“There is no evidence,” according to the family’s attorney, “that Courtney’s physician made a determination that Courtney was capable of safely being on an independent, unsupervised pass, as required by the facility’s policy…Instead of providing mental health services, defendants took money from Courtney to house her in a ‘room and board’ fashion, content to let her smoke cigarettes and watch TV all day.” (Pasadena Star, October, 8, 2015).
Five weeks after Geneva Hilton, 68, was admitted to Brius’ Centinela Skilled Nursing and Wellness Centre, West (Inglewood, CA), she was dead. According to CBS News in Los Angeles, Geneva Hilton entered the nursing home with clear lungs and in good health. Five weeks later, she was suffering from pneumonia, dehydration and a body temperature lower than 80 degrees.
During the investigation, a CBS reporter went undercover into the facility where he heard patients moaning aloud and his producer noticed the smell of human waste. Czersale Hilton, Geneva Hilton’s daughter, is suing the nursing home, alleging elder abuse and negligence. She joins a growing list of others suing Rechnitz and/or Brius over patient abuse and neglect. (CBS Local, Los Angeles CA, May 17, 2016.)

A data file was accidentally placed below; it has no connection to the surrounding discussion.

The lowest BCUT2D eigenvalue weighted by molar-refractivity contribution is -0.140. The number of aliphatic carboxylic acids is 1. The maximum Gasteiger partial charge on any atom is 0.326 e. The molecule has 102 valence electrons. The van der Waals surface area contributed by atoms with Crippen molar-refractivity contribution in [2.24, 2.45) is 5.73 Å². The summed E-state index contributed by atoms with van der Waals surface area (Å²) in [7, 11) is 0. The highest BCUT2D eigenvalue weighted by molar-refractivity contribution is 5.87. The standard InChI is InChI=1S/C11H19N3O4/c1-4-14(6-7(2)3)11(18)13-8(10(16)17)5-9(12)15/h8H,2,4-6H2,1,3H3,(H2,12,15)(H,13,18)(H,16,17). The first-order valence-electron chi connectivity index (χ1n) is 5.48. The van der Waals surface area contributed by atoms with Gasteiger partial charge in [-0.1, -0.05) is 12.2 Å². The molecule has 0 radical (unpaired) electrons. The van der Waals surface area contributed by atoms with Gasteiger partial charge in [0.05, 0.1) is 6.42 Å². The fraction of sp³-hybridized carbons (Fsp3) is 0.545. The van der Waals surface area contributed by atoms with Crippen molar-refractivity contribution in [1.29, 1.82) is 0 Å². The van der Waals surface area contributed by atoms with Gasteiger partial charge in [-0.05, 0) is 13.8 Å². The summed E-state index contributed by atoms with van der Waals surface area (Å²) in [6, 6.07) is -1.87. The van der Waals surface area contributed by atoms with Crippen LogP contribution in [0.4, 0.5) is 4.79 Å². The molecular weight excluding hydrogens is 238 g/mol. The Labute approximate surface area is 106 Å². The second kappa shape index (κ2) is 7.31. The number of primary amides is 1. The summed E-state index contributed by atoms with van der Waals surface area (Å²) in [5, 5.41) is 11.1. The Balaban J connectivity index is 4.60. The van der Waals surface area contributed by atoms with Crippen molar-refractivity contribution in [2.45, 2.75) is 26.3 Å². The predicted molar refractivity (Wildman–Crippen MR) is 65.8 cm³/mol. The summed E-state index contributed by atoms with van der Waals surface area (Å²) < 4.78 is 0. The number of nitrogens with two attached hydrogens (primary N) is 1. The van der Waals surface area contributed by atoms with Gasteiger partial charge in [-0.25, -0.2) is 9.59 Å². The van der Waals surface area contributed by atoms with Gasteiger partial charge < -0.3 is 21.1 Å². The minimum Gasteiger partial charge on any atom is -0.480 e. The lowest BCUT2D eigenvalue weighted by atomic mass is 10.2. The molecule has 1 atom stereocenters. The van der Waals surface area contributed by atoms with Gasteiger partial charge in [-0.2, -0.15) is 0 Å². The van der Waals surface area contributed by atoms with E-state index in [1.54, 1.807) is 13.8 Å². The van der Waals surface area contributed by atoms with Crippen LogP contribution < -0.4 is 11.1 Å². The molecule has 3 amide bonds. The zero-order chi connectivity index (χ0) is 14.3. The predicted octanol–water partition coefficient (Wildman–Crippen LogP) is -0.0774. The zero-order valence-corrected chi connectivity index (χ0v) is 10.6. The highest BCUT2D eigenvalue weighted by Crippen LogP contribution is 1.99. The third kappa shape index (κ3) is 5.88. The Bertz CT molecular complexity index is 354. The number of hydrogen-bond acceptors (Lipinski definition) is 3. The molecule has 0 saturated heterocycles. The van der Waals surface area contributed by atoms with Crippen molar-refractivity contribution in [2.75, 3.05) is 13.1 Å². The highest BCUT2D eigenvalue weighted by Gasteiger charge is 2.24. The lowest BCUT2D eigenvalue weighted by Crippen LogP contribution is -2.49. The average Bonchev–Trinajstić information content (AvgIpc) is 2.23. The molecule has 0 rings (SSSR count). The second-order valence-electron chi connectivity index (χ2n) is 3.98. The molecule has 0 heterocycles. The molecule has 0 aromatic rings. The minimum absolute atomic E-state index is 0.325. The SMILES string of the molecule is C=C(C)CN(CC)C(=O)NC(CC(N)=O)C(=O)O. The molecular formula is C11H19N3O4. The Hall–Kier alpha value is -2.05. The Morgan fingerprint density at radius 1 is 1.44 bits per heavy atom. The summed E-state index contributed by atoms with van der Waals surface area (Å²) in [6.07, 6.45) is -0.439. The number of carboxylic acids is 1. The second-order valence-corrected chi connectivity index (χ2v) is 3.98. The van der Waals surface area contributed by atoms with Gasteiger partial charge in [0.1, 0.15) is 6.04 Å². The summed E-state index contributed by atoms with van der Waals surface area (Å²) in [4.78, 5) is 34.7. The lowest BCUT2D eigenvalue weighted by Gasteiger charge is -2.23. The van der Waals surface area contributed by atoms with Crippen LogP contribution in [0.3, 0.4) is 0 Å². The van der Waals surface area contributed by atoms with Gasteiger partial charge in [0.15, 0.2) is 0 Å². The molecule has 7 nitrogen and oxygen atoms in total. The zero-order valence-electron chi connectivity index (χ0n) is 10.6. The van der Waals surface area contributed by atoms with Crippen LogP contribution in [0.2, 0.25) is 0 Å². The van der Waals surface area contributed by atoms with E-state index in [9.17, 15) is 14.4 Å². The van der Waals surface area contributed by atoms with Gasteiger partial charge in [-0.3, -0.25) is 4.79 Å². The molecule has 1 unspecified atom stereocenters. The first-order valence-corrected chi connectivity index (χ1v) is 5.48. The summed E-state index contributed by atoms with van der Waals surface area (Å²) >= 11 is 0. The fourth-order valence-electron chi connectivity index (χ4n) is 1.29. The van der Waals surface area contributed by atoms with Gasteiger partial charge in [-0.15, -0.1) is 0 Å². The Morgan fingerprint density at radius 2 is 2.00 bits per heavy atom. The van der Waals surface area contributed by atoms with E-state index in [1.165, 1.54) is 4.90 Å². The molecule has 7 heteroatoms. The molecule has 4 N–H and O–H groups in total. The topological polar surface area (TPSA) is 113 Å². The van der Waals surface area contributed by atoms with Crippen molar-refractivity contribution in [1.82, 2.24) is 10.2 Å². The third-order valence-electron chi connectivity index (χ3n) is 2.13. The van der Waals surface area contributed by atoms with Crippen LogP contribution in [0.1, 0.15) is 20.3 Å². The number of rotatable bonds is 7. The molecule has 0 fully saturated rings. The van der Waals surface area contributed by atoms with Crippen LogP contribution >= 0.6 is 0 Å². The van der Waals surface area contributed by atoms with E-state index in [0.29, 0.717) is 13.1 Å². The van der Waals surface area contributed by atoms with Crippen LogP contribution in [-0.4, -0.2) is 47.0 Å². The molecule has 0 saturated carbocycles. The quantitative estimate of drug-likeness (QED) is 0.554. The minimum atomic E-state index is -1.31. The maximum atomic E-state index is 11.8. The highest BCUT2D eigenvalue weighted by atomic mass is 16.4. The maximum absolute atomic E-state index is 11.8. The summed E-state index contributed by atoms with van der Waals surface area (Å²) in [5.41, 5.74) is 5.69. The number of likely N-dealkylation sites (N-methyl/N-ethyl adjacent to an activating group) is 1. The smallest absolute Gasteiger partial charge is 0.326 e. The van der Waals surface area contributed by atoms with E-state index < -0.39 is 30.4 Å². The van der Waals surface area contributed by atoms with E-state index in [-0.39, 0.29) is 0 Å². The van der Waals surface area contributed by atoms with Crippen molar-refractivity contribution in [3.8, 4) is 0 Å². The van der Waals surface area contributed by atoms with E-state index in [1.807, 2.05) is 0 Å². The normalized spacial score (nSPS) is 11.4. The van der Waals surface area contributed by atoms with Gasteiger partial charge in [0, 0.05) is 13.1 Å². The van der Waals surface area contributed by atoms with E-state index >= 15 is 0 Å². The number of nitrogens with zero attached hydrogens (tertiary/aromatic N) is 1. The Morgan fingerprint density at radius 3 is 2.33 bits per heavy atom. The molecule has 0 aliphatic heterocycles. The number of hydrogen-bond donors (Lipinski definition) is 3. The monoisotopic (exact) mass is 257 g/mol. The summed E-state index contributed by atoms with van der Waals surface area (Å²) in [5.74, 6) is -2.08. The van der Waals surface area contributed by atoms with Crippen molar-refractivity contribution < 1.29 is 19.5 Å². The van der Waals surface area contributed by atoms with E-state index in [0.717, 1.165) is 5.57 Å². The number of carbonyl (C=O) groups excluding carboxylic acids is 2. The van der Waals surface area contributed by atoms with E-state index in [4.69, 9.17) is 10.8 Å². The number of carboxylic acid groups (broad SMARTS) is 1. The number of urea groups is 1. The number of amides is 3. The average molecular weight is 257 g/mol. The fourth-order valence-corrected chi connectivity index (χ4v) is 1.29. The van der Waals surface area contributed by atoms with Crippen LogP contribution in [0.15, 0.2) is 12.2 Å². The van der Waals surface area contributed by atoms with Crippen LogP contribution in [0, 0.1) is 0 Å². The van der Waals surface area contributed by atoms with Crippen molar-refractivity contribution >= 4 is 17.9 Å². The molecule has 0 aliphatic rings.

A Brius nursing home in South Pasadena ran afoul of the state partly because it recruited convicted felons, probationers, rapists and robbers as patients.
Instead of a median age of about 75 years old, residents at the former South Pasadena Convalescent Hospital had an average age of 37, Police Chief Arthur Miller said. He accused the former nursing home of sending recruiting teams to Los Angeles to get new patients.